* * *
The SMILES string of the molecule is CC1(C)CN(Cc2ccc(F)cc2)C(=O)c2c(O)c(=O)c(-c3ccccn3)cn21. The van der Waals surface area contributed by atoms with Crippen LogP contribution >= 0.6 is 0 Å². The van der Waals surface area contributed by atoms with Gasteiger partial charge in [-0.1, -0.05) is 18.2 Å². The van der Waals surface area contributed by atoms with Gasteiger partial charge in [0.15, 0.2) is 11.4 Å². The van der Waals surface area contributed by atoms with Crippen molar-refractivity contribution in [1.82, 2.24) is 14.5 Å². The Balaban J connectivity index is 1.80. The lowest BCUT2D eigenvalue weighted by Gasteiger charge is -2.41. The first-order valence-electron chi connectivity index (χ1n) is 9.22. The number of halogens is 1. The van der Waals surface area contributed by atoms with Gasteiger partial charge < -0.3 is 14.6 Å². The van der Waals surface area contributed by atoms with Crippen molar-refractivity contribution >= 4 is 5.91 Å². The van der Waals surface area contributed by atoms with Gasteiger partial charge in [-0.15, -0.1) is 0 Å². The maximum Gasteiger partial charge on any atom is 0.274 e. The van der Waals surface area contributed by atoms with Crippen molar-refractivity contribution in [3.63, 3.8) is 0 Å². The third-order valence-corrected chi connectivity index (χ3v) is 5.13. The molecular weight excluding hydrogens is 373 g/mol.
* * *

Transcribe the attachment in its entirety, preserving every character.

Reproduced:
The SMILES string of the molecule is CC1(C)CN(Cc2ccc(F)cc2)C(=O)c2c(O)c(=O)c(-c3ccccn3)cn21. The van der Waals surface area contributed by atoms with Crippen LogP contribution >= 0.6 is 0 Å². The van der Waals surface area contributed by atoms with Gasteiger partial charge in [-0.1, -0.05) is 18.2 Å². The van der Waals surface area contributed by atoms with Gasteiger partial charge in [0.15, 0.2) is 11.4 Å². The van der Waals surface area contributed by atoms with Crippen molar-refractivity contribution in [1.82, 2.24) is 14.5 Å². The Balaban J connectivity index is 1.80. The lowest BCUT2D eigenvalue weighted by Gasteiger charge is -2.41. The first-order valence-electron chi connectivity index (χ1n) is 9.22. The number of halogens is 1. The van der Waals surface area contributed by atoms with Gasteiger partial charge < -0.3 is 14.6 Å². The van der Waals surface area contributed by atoms with Crippen molar-refractivity contribution >= 4 is 5.91 Å². The van der Waals surface area contributed by atoms with Gasteiger partial charge in [-0.15, -0.1) is 0 Å². The maximum Gasteiger partial charge on any atom is 0.274 e. The van der Waals surface area contributed by atoms with Crippen molar-refractivity contribution in [3.63, 3.8) is 0 Å². The third-order valence-corrected chi connectivity index (χ3v) is 5.13. The molecular weight excluding hydrogens is 373 g/mol.